U.S. leaders must spend surplus responsibly

As the presidential race continues, political posturing naturally ensues. Gore appeases democratic dreams of successful federal projects, and Bush outlines generous tax cuts. Now, after discovering an unexpected surplus, the government seems poised to deliver on its promises. The presidential hopefuls can scrap their original estimates and envision large-scale tax cuts and projects. The truth, however, is that the money is smaller than the initial superficial $3 trillion estimates. Politicians, anxious to please voters, must remember that both federal projects and tax cuts can change trajectory over time, inflating in cost well beyond their original budget.
The government originally committed the $2.3 trillion Social Security surplus to aiding the elderly and aging U.S. population. More recently, however, Republicans and Democrats wisely agreed that part of the Social Security surplus should be used to pay off the national debt. The debate over the remaining money, estimated at $800 billion, seems to be up for grabs between presidential candidates, each eager to allocate the funding for Democratic or Republican proposals.
The economy-fueled budget surplus is certainly encouraging, but some experts still warn the market could cool off. Meanwhile, many expert accounts indicate that government spending is growing. Both political parties agreed to override the 1997 balanced budget caps and either increase spending or lower taxes significantly.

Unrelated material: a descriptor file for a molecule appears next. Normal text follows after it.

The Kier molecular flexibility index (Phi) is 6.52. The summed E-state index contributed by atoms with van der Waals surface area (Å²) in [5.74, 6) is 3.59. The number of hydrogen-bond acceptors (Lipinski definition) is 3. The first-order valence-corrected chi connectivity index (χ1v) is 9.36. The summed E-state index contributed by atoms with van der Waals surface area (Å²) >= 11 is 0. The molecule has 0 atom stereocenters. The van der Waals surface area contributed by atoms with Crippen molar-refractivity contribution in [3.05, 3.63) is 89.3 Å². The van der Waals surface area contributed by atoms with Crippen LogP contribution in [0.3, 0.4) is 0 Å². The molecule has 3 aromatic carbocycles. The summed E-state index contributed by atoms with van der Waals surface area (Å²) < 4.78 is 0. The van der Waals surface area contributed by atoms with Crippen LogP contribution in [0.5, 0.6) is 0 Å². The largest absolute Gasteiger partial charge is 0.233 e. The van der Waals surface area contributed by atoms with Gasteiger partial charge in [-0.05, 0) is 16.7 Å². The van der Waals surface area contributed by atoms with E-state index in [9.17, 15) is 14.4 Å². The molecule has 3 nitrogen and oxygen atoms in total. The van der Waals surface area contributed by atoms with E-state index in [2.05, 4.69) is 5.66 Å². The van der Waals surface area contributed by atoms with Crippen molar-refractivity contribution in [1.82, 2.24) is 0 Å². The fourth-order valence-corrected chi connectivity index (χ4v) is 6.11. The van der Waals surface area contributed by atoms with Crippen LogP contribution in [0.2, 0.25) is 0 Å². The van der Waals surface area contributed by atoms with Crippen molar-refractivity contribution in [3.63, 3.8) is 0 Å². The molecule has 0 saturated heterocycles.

With a surplus, the candidates might feel tempted to dole out the favors: Gore implementing new government projects and Bush swiftly cutting taxes. Both will, no doubt, cite the booming economy and growing surplus as justification for their actions, claiming they can only make things better for the future. Fortunately, the massive Social Security surplus has already been allocated toward a worthy and fiscally conservative project. Unlike federal projects and tax cuts, the national debt has a clear point of resolution. Democrats and Republicans can forever squabble over high taxes or expensive public funding, but now both parties can begin making definite progress toward a discernible goal.
For these reasons, the cooperation between major parties — so unexpected during the tumultuous election year — deserves praise. Some opponents of the debt-reduction plan claim that Democrat support for paying off the debt is simply an excuse to deny future tax cuts proposed by Republicans. However, the two parties did agree to allocate the Social Security surplus to paying off the debt. Still, the leftover $800 billion remains vulnerable to hasty spending. In the new surplus era of government spending, Republicans will successfully cut taxes and Democrats will implement federal projects, but how much of the surplus money is spent remains to be seen. With the economy coasting along so well on its own accord, some things can wait. We are not engulfed in a crisis. The next president must allocate funds with fiscal responsibility in mind.